WIVB/BUFFALO, N.Y. The cost of cleaning up after the storms in January was $6.6 million, of which $5 million went to private contractors, according to the city of Buffalo, which confirmed this to News 4. Who will therefore pay the lion’s share of the expenses associated with this and future snowstorms?
Following up on Mayor Brown’s remarks regarding a potential tax hike due to the recent snowfall, News 4 contacted the city.
The city has confirmed that the mayor’s remarks took into account other considerations besides snow removal, adding that it is merely a potential consideration. State officials are still concerned about who will cover these weather-related situations.
We are aware that when there is a terrible storm that floods a region, like Louisiana, there are some emergencies that are too vast for the local response. We acknowledge that the federal government is acting and we are in favor of it going out and assisting those individuals. Assemblymember Monica Wallace of District 143 stated, “We’re just saying we are asking for the same courtesy when we have our storms.”
FEMA regulations generally forbid government support for snow removal, taking into account only record or almost record snowfall as a consideration, rather than actual damages.
Assemblymember Wallace and other state leaders wrote to FEMA on Thursday, requesting a regulation change, in an attempt to try and modify that.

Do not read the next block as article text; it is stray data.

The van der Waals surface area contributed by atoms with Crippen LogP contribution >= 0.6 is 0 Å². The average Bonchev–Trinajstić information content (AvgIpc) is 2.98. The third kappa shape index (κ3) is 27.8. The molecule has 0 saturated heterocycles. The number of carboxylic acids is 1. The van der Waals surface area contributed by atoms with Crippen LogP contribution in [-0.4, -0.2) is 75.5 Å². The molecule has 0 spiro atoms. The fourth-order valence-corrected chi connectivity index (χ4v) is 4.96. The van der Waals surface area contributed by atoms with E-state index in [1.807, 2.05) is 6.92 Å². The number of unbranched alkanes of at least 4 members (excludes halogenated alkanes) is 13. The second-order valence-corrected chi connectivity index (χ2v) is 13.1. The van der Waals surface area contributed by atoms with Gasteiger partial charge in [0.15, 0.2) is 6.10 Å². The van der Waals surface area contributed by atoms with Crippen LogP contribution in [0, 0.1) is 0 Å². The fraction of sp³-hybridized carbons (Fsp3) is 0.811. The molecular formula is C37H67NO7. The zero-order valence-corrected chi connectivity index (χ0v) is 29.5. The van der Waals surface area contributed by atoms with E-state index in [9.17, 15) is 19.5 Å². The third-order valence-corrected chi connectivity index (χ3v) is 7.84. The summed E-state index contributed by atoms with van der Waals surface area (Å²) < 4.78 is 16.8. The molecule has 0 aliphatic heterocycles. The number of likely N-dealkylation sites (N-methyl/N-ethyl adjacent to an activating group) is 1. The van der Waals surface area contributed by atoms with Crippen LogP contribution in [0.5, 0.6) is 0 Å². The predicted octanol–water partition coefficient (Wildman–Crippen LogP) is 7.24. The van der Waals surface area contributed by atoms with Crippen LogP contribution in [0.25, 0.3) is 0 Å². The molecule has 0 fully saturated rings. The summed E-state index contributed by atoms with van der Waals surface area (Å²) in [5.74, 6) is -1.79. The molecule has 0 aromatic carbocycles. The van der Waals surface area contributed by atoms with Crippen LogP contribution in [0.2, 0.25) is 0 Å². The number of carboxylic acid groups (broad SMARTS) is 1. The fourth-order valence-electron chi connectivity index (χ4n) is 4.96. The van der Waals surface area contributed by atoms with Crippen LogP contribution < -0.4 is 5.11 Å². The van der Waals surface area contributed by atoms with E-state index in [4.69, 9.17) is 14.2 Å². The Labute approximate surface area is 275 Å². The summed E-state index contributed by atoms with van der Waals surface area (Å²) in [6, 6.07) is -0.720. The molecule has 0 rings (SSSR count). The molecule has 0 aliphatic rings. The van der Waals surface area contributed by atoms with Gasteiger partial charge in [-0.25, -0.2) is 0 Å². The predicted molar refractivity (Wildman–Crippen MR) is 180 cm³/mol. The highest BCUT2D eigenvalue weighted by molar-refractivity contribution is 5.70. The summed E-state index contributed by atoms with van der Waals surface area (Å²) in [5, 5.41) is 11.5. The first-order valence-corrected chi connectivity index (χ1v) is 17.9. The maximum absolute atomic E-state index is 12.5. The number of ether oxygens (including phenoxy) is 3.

This is merely a means of expressing that we are unable to pick it up each and every time. Wallace went on, “We need the federal government to step in the way it does in other communities that experience different kinds of climate emergencies.”
Politicians from both parties signed the letter, which said that even though the storms in November and December of 2022 caused significant damage and even resulted in fatalities, the president had to override FEMA regulations before the storms could receive federal emergency assistance.
State Senator George Borrello continued, “The real motivation behind this letter is the fact that the president had to step in and essentially provide the funding that FEMA should have provided anyway.”
The city claims that expenses will be covered in this year’s budget, but moving forward, they will need to explore other ways to boost their income. Hopefully, FEMA is one of those choices.
In conclusion, Borrello said, “FEMA should step in and do exactly what they do for floods and other natural disasters because it quickly adds up as a very costly expense for local governments.”